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The Yellowstone County jail was built to hold a maximum of 297 inmates. Last week, it held 438.

The average daily prisoner count has been over capacity since 1997. In 2012, the average population was 410 prisoners with 10,169 bookings.

County law enforcement and court officials recognize that the overcrowding is worsening and untenable. They have already implemented programs that are keeping the jail population from being even higher:

The 24/7 Sobriety program allows dozens of DUI suspects and offenders to stay out of jail so long as they pass twice-daily breath tests, administered at their own expense.

The Community Crisis Center and the Hub drop-in center for homeless and seriously mentally ill adults help many ill people get needed care to stay healthier and out of jail.

Project CALM, a collaboration between the jail and Community Crisis Center, provides mental-health counseling to inmates and helps them connect to community services when they are released. There was a 55 percent reduction in days spent in jail by people who were served by Project CALM. Project CALM has operated on a federal grant that expires later this year.

Treatment courts provide intensive supervision to offenders whose criminal activity is related to chemical dependency or mental illnesses. These programs in Billings Municipal Court and Yellowstone County District Court have seen remarkable success in keeping people in recovery so they can work and stay out of trouble. However, treatment courts are limited in the number of people they can supervise because their resources are limited and funding is tenuous.

Clearly, these strategies already in use are helping to keep some people out of jail when they don’t need to be there. But the efforts so far are not enough.

That’s why Yellowstone County Sheriff Mike Linder is looking at starting a sheriff’s work detail for “mittimus” offenders who are already employed in the community, but sentenced to do their jail time on their weekends. Rather than locking up these people at public expense, a sheriff’s work detail would allow them to work off their sentence in eight-hour days of community service, such as picking up litter. The work details would be supervised and offenders would be charged a fee. Most weekends, Yellowstone County has 20 to 30 mittimus inmates, usually misdemeanor offenders who are required by state statute to complete a minimum sentence.

In Ada County, Idaho, judges divert most mittimus offenders to the sheriff’s work detail. The offender is required to pay a fee of $25 per work day. The Boise program generated $417,000 in fees last year and diverted offenders from 15,702 days in jail.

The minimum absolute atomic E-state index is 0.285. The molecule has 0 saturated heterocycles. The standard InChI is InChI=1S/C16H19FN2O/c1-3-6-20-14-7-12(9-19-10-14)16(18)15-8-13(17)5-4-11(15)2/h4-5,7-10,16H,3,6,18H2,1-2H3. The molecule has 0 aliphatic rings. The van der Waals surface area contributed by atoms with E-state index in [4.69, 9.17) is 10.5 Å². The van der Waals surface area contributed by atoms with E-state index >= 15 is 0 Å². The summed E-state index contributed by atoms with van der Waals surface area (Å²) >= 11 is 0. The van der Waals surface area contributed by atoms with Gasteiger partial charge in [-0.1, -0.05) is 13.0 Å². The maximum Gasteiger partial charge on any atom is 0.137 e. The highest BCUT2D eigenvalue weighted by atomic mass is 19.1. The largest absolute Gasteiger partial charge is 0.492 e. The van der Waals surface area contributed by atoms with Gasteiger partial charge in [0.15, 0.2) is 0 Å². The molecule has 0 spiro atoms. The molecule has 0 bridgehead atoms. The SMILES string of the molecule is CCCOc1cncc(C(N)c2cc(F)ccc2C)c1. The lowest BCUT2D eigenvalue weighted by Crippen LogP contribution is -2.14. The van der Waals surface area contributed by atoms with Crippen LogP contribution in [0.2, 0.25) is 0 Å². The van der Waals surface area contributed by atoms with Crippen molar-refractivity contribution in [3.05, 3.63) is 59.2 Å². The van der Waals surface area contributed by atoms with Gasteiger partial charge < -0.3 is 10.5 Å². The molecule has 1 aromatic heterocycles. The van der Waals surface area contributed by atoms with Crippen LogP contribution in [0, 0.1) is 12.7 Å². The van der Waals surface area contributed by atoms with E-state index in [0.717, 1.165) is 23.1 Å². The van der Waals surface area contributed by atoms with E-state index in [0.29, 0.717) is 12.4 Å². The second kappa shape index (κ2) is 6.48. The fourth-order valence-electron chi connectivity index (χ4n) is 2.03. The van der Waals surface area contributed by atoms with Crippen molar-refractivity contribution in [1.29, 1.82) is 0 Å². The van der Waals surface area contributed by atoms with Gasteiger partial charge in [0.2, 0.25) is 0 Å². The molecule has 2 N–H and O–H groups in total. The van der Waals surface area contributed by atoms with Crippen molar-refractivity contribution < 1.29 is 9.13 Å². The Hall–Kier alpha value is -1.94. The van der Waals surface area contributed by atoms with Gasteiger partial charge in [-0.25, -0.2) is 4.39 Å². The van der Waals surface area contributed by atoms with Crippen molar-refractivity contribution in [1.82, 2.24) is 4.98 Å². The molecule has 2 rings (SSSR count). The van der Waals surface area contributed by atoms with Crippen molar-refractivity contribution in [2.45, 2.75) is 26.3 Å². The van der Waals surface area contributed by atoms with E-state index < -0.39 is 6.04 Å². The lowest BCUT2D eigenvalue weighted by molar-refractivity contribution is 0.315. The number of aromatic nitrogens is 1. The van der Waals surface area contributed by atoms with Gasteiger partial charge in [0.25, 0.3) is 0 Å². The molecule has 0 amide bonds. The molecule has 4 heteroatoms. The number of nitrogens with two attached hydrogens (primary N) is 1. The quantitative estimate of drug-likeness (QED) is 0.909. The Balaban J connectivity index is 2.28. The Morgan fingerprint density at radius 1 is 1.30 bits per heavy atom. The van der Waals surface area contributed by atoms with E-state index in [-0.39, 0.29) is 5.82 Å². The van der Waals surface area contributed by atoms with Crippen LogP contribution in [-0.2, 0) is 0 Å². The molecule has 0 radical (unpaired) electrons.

“Let people pay their debt by working instead of sitting in jail,” Linder said. “We don’t take any discretion away from judges, you give them more.”

If Yellowstone County had such a program last year for all its mittimus inmates, the county would have collected about $170,000 in fees, Linder said.

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Yellowstone County Justice of the Peace Pedro Hernandez noted that the county has a number of non-jail options, but said they “could be used to greater extent.” For example, misdemeanor inmates can be placed on probation and supervised by Alternatives Inc., and misdemeanor DUI offenders can serve part or all of their mandatory sentences at a halfway house (where they pay a fee) instead of staying at the jail.

Hernandez said he gives inmates a day’s credit on their jail sentence for every day they work on the sheriff’s present inmate labor program in which inmates are in jail unless working.

Linder also is researching expanded use of monitoring systems for pretrial and presentence release. He is interested in a reliable, scientifically valid assessment tool that would help law enforcement and courts determine an inmate’s risk of flight and risk to the community.

Yellowstone County will probably have to expand the jail in coming years, but that expansion should hold prisoners who really need to be locked up. Meanwhile, there are too many prisoners in too little space and the situation is getting worse by the month.

Linder, his staff and the mental-health professionals working with the jail are commended for looking beyond traditional detention for solutions.

We call on our judges, prosecutors and defense attorneys and the County Commission to support innovative alternatives to incarceration that ensure public safety while promoting a healthier, more productive lifestyle for offenders. The result will be less cost to taxpayers and more offenders held accountable for showing up on time, working and taking better care of themselves.

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